‘Beer is the reason I get up every afternoon.’
In certain cultures, an evening of heavy drinking is a regular social activity and the ill-effects suffered the following morning are accepted as an inevitable part of life. The economic cost of alcohol-related absence is frequently caused by workers experiencing symptoms of ‘hangover’. This is the term used to describe the collection of symptoms that occur in drinkers on the day following a heavy drinking session, once the ethanol has been cleared from the blood (Figure 2). Even when a hangover is not severe enough to cause absence, it may severely impair the ability of a person to function effectively in the workplace. The economic impact of alcohol-related illness is dominated by these short-term productivity deficits, with chronic alcohol-related diseases only accounting for a small proportion of this cost.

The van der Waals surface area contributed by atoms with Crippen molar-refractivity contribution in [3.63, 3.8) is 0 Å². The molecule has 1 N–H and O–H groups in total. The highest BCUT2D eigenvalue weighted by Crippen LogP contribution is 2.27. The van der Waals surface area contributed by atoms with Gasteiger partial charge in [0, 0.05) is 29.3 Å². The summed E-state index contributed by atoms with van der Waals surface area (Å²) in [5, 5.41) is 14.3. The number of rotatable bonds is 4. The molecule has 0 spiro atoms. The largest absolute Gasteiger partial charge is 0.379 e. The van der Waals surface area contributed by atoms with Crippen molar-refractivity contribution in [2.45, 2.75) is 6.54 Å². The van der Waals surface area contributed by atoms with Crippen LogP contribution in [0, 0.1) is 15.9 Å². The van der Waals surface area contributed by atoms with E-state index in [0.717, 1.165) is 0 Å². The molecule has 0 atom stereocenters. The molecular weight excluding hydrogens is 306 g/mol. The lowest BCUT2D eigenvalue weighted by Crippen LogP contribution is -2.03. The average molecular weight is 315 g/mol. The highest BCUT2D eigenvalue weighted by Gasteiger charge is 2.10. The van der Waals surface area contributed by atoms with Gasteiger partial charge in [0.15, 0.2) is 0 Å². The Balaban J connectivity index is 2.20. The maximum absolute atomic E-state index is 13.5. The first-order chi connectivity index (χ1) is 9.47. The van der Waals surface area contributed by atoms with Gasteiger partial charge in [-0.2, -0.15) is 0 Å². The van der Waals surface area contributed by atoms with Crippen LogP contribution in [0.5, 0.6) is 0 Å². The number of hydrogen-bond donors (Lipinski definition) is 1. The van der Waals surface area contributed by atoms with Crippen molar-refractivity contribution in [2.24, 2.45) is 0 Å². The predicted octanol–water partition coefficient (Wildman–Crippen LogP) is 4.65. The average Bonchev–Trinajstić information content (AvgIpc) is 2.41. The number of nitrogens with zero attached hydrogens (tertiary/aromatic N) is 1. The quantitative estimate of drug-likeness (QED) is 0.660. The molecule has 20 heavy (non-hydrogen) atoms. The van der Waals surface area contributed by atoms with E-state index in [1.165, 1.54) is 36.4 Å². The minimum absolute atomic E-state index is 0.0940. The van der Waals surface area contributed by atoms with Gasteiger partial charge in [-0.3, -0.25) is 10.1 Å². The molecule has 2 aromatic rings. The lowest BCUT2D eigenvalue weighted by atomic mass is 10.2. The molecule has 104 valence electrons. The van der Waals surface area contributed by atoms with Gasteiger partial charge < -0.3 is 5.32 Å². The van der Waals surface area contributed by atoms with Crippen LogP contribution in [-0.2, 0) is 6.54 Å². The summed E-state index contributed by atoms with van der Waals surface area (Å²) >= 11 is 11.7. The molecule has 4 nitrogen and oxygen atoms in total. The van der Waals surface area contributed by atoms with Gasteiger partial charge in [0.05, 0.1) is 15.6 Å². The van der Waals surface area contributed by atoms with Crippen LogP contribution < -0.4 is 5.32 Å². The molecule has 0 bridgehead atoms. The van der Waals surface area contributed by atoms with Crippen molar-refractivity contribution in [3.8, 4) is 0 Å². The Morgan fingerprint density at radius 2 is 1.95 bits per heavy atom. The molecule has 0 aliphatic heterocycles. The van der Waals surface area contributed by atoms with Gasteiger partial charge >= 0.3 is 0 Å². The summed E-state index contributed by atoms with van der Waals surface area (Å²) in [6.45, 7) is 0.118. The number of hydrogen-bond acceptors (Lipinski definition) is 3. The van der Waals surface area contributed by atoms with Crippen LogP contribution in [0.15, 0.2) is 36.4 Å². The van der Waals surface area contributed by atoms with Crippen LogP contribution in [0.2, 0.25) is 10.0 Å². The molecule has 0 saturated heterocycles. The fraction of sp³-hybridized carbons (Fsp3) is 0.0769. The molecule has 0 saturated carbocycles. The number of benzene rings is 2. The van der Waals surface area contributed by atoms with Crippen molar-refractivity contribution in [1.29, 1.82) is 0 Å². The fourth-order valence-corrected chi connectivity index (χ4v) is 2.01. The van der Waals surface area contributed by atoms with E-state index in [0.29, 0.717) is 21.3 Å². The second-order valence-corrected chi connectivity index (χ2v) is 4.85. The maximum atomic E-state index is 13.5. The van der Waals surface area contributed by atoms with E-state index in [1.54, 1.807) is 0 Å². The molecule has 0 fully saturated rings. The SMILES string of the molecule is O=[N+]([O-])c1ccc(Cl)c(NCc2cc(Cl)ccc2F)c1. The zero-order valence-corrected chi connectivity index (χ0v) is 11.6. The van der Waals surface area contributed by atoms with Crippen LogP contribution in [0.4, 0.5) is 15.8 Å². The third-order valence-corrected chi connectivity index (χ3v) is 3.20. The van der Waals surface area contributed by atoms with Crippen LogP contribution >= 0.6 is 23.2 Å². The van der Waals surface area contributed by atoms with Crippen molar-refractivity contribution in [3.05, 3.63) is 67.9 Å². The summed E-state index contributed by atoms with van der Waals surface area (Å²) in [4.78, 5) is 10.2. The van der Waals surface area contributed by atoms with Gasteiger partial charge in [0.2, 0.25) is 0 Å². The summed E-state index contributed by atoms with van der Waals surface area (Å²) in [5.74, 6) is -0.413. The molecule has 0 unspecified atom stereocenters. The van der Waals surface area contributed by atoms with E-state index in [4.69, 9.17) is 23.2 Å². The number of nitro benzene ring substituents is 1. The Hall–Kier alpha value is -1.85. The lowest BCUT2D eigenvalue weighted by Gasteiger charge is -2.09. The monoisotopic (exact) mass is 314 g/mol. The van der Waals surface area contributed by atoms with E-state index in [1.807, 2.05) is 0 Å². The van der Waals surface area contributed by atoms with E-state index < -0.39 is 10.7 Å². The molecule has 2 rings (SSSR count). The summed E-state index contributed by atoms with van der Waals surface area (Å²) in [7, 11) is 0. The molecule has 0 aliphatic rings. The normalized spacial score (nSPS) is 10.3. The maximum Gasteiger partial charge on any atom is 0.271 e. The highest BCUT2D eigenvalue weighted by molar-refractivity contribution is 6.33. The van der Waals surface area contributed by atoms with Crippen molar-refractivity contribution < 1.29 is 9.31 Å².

The list below shows the most reported symptoms of hangover, with the commonest first:
poor sense of well-being
anorexia (lack of appetite)
tremor (trembling hands) fatigue
Symptoms vary enormously between people and episodes, making research into this condition difficult, even without considering the ethical issues of deliberately making people ill. A variety of physiological mechanisms have been proposed that could reasonably explain the occurrence of hangovers, but without much evidence to back them up. We will consider each of the possibilities briefly.